Some Investors Find Stability in SPACs; Herb Greenberg on CNBC on GoodRx; How Mark Zuckerberg's stranglehold on Facebook could put the company at risk; More on Munger investing in apartment buildings; Knicks game last night

By Whitney Tilson

Thursday, October 14, 2021

1) Following up on yesterday's e-mail, in which I mentioned the latest issue of my colleague Enrique Abeyta's Empire SPAC Investor (click here to find out how to gain risk-free access), this Wall Street Journal article highlights how out-of-favor the sector is, which to me is a very bullish sign: Some Investors Find Stability in SPACs. Excerpt:

As of Friday, the common shares of 452 of 469 SPACs [special purpose acquisition companies] looking for a target traded below their trust value, according to SPAC Informer, an analytics site started by Mr. [David] Sherman. Among all SPACs looking for a target, the combined trust value of $135 billion, the weighted average yield to liquidation was 1.71% and the weighted average maturity was 1.3 years. Just over a hundred SPACs offered a yield of at least 2.25%.

By comparison, the two-year U.S. Treasury note yielded around 0.32%, while a Bloomberg Barclays index of short-term corporate bonds was yielding 0.68%.

"If you're looking for cash alternatives, it's 10 times better than what's out there," said Evan Ratner, president of Levin Capital Strategies, which runs a fund dedicated to SPAC arbitrage.

Here's another bullish sign: The amount of money being raised by new SPACs is down by 85% in the past six months relative to the peak in February and March:

2) My newest colleague, Herb Greenberg, was on CNBC's Fast Money on Tuesday to share why we're bullish on GoodRx (GDRX), which Enrique recommended in his Empire Elite Growth newsletter on May 26. The stock is up 15% since then... and Enrique thinks big upside is still ahead.

You can watch Herb here, and Empire Elite Growth subscribers can click here to read Enrique's write-up on GoodRx. (If you aren't a subscriber, you can find out how to gain access here.)

3) I was quoted in this Business Insider article about Facebook (FB) yesterday: 'The most powerful person who's ever walked the face of the earth': How Mark Zuckerberg's stranglehold on Facebook could put the company at risk. Excerpt:

Experts told Insider that there is cause for concern around one person having control over a controversial family of platforms that affect hundreds of millions of people.

"I don't think it's a stretch to argue that Mark Zuckerberg is the most powerful person who's ever walked the face of the earth, and I think that kind of power being held by one person is generally a bad idea," Whitney Tilson, a former hedge fund manager and CEO of Empire Financial Research, told Insider...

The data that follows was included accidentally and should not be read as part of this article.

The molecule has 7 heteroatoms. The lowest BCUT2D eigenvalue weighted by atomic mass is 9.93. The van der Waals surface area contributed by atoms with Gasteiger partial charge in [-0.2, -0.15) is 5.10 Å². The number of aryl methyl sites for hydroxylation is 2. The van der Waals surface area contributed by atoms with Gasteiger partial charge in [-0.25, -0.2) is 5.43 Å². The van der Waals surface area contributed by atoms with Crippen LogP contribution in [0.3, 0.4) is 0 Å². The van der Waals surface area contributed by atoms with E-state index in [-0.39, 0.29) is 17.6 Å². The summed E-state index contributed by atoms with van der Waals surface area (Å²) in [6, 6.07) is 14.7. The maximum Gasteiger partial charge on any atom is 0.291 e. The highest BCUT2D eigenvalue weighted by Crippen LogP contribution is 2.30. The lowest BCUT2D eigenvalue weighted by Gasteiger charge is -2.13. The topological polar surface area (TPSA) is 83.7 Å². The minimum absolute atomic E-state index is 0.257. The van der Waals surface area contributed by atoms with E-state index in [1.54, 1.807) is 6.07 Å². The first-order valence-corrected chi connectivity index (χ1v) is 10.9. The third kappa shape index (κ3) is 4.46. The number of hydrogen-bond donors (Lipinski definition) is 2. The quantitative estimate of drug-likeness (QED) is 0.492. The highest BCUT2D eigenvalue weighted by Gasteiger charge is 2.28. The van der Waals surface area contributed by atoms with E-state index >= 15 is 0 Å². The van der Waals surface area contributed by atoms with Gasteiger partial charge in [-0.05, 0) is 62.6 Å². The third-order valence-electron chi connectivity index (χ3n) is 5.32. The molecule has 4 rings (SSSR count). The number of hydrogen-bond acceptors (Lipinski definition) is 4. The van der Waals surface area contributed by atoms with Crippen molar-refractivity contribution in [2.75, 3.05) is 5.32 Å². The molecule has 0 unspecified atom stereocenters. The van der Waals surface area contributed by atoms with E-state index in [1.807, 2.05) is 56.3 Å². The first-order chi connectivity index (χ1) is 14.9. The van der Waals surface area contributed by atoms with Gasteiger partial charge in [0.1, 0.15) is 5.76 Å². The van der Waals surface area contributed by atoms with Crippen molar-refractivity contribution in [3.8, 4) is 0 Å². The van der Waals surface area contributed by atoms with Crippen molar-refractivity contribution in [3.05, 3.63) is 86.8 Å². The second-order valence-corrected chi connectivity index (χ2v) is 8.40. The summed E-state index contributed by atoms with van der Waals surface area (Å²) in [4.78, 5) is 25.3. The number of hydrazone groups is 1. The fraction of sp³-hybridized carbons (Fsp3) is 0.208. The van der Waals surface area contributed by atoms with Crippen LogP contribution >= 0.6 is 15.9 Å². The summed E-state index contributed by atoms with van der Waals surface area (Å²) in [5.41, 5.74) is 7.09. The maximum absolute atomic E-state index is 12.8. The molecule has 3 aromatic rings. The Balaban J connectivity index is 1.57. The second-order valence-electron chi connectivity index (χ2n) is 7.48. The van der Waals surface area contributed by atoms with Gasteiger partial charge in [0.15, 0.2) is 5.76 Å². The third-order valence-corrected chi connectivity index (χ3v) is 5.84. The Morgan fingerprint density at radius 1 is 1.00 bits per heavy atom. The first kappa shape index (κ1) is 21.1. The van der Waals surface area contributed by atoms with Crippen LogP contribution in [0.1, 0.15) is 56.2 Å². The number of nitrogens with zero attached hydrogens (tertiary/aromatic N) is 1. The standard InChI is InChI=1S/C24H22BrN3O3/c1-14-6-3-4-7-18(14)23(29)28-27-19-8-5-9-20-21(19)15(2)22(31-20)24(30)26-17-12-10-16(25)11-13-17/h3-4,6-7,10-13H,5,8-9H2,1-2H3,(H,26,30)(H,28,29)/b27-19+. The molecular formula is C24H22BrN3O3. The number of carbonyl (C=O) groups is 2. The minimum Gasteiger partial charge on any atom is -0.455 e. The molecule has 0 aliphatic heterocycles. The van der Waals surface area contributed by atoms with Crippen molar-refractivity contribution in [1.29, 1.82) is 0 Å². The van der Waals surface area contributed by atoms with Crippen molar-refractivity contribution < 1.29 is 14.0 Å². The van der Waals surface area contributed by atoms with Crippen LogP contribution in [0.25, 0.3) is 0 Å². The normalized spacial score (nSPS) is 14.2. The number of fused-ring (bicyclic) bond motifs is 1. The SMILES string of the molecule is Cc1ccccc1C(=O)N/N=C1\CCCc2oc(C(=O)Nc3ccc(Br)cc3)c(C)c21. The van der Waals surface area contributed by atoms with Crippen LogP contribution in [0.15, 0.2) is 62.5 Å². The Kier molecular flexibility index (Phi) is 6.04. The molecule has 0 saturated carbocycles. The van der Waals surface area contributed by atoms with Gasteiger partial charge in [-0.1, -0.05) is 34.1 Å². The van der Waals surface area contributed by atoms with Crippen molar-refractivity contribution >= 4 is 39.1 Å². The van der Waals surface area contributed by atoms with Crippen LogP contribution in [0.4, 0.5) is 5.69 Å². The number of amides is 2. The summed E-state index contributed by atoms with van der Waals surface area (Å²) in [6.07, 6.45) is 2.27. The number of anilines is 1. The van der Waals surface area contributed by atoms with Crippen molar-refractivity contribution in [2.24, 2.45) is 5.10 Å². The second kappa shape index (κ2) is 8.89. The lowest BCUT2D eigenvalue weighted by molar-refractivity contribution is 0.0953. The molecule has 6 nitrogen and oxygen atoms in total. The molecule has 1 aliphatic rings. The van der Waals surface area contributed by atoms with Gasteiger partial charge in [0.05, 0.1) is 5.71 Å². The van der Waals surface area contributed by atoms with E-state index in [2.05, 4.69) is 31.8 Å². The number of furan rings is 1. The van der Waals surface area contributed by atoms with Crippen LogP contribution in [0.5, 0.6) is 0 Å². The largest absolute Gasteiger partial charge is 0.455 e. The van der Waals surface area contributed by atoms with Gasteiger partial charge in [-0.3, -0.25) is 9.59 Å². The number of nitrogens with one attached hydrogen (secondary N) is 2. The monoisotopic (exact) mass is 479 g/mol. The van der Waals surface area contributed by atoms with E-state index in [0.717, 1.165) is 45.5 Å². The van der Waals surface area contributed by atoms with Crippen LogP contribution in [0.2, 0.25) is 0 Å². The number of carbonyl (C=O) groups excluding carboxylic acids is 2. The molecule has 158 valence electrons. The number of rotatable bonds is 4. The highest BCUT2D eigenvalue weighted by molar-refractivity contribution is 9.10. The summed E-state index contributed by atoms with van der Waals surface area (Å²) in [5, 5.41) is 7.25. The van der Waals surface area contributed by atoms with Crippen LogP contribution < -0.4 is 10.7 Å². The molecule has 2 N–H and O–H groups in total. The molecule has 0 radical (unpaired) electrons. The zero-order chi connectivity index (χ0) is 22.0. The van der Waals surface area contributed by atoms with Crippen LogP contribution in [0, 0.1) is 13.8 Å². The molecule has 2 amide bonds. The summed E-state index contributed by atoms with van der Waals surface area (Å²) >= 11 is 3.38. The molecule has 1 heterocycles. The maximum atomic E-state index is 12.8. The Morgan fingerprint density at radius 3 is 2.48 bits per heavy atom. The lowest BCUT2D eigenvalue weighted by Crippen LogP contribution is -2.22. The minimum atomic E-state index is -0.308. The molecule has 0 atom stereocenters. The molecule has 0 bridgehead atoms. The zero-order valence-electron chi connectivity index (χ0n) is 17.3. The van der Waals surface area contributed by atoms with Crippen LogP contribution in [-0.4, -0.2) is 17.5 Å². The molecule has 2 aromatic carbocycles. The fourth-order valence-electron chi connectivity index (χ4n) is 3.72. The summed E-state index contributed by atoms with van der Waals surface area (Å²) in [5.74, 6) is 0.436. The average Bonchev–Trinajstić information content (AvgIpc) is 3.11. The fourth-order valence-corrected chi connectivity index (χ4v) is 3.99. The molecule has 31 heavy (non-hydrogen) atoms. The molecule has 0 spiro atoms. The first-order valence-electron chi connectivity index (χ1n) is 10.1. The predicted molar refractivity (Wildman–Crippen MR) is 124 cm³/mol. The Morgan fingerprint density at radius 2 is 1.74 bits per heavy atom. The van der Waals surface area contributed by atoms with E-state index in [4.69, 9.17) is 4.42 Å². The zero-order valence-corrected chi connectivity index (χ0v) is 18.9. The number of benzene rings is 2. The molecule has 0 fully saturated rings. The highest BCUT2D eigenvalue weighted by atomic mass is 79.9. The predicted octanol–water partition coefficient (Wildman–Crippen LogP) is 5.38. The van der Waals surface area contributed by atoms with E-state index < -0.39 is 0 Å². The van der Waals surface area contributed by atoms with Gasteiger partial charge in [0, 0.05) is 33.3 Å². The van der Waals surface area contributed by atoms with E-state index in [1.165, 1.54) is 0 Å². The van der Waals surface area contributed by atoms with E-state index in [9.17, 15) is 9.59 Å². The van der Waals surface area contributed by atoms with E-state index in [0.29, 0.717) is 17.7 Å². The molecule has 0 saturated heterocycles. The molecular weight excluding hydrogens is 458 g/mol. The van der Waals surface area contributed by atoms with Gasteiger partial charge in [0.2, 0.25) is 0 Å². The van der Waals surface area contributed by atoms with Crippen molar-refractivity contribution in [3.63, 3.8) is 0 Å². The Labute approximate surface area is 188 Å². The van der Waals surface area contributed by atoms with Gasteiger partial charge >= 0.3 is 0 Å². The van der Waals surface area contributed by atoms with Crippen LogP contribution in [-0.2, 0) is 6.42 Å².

However, last week's hearing with Haugen and her disclosure of internal documents to the U.S. Securities and Exchange Commission [SEC] could change things, Tilson said, though it's not likely.

If the SEC investigation finds that Facebook misled investors by failing to disclose research of negative harm on teens, among other findings, then the agency could demand that he step down, according to Tilson.

"That would be the only way I can think of that would overcome his controlling voting shares," he said.

4) Following up on my recent e-mail about investing legend Charlie Munger buying apartment buildings, a friend wrote:

We have been investing lately in multifamily housing with a very smart young man I have known for 20 years. Why?

  • Tax-deferred income (25% on income when you do pay – 22% tax rate on total return)
  • Great inflation hedge (rents reset every 12 months; long-term hard asset financed by long-term fixed-rate debt – best inflation hedge in the world)
  • High current income (difficult to come by these days)

My friend buys in underinvested secondary markets from mom-and-pop operators and generates 55% of his returns from simply managing the properties better.

5) My middle daughter Emily's new job at Madison Square Garden Sports (MSGS), which owns the New York Knicks and the New York Rangers, is paying off for the rest of us, as she got us nice seats to last night's preseason game against the Detroit Pistons – the first of many we hope!

 Best regards,


P.S. I welcome your feedback at [email protected].

Whitney Tilson
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About Whitney Tilson

Prior to creating Empire Financial Research, Whitney Tilson founded and ran Kase Capital Management, which managed three value-oriented hedge funds and two mutual funds. Starting out of his bedroom with only $1 million, Tilson grew assets under management to more than $200 million.

Tilson graduated magna cum laude from Harvard College with a bachelor's degree in government in 1989. After college, he helped Wendy Kopp launch Teach for America and then spent two years as a consultant at the Boston Consulting Group. He earned his MBA from Harvard Business School in 1994, where he graduated in the top 5% of his class and was named a Baker Scholar.

Click here for the full bio.